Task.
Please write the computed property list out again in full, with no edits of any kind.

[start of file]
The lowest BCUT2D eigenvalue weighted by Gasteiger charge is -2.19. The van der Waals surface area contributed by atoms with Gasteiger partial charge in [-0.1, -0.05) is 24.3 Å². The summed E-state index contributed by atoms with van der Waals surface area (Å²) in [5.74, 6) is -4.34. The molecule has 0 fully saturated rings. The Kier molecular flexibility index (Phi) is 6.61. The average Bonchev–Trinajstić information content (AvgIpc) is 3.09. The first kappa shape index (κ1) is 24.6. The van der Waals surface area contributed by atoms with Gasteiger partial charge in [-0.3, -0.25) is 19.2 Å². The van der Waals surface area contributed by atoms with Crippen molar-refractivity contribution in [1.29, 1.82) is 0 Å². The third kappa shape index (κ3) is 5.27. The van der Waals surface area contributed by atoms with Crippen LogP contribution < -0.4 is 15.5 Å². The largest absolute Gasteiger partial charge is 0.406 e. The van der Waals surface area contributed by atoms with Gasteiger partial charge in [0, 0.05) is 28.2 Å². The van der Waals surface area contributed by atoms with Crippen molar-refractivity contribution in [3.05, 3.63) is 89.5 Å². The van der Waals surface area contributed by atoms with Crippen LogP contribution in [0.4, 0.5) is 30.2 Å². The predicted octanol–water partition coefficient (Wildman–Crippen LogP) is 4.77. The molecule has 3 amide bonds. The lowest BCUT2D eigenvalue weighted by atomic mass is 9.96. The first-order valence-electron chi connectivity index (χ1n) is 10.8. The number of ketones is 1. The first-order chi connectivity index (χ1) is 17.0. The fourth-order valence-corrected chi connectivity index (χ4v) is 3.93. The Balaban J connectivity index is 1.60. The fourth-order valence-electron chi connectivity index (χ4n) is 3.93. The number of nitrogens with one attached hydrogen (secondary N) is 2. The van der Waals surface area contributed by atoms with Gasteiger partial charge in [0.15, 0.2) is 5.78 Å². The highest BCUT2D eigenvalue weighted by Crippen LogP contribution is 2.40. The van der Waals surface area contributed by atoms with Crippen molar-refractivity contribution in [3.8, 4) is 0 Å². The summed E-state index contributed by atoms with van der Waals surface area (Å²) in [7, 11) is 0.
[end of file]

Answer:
The lowest BCUT2D eigenvalue weighted by Gasteiger charge is -2.19. The van der Waals surface area contributed by atoms with Gasteiger partial charge in [-0.1, -0.05) is 24.3 Å². The summed E-state index contributed by atoms with van der Waals surface area (Å²) in [5.74, 6) is -4.34. The molecule has 0 fully saturated rings. The Kier molecular flexibility index (Phi) is 6.61. The average Bonchev–Trinajstić information content (AvgIpc) is 3.09. The first kappa shape index (κ1) is 24.6. The van der Waals surface area contributed by atoms with Gasteiger partial charge in [-0.3, -0.25) is 19.2 Å². The van der Waals surface area contributed by atoms with Crippen molar-refractivity contribution in [1.29, 1.82) is 0 Å². The third kappa shape index (κ3) is 5.27. The van der Waals surface area contributed by atoms with Crippen LogP contribution < -0.4 is 15.5 Å². The largest absolute Gasteiger partial charge is 0.406 e. The van der Waals surface area contributed by atoms with Gasteiger partial charge in [0, 0.05) is 28.2 Å². The van der Waals surface area contributed by atoms with Crippen molar-refractivity contribution in [3.05, 3.63) is 89.5 Å². The van der Waals surface area contributed by atoms with Crippen LogP contribution in [0.4, 0.5) is 30.2 Å². The predicted octanol–water partition coefficient (Wildman–Crippen LogP) is 4.77. The molecule has 3 amide bonds. The lowest BCUT2D eigenvalue weighted by atomic mass is 9.96. The first-order valence-electron chi connectivity index (χ1n) is 10.8. The number of ketones is 1. The first-order chi connectivity index (χ1) is 17.0. The fourth-order valence-corrected chi connectivity index (χ4v) is 3.93. The Balaban J connectivity index is 1.60. The fourth-order valence-electron chi connectivity index (χ4n) is 3.93. The number of nitrogens with one attached hydrogen (secondary N) is 2. The van der Waals surface area contributed by atoms with Gasteiger partial charge in [0.15, 0.2) is 5.78 Å². The highest BCUT2D eigenvalue weighted by Crippen LogP contribution is 2.40. The van der Waals surface area contributed by atoms with Crippen molar-refractivity contribution in [3.8, 4) is 0 Å². The summed E-state index contributed by atoms with van der Waals surface area (Å²) in [7, 11) is 0.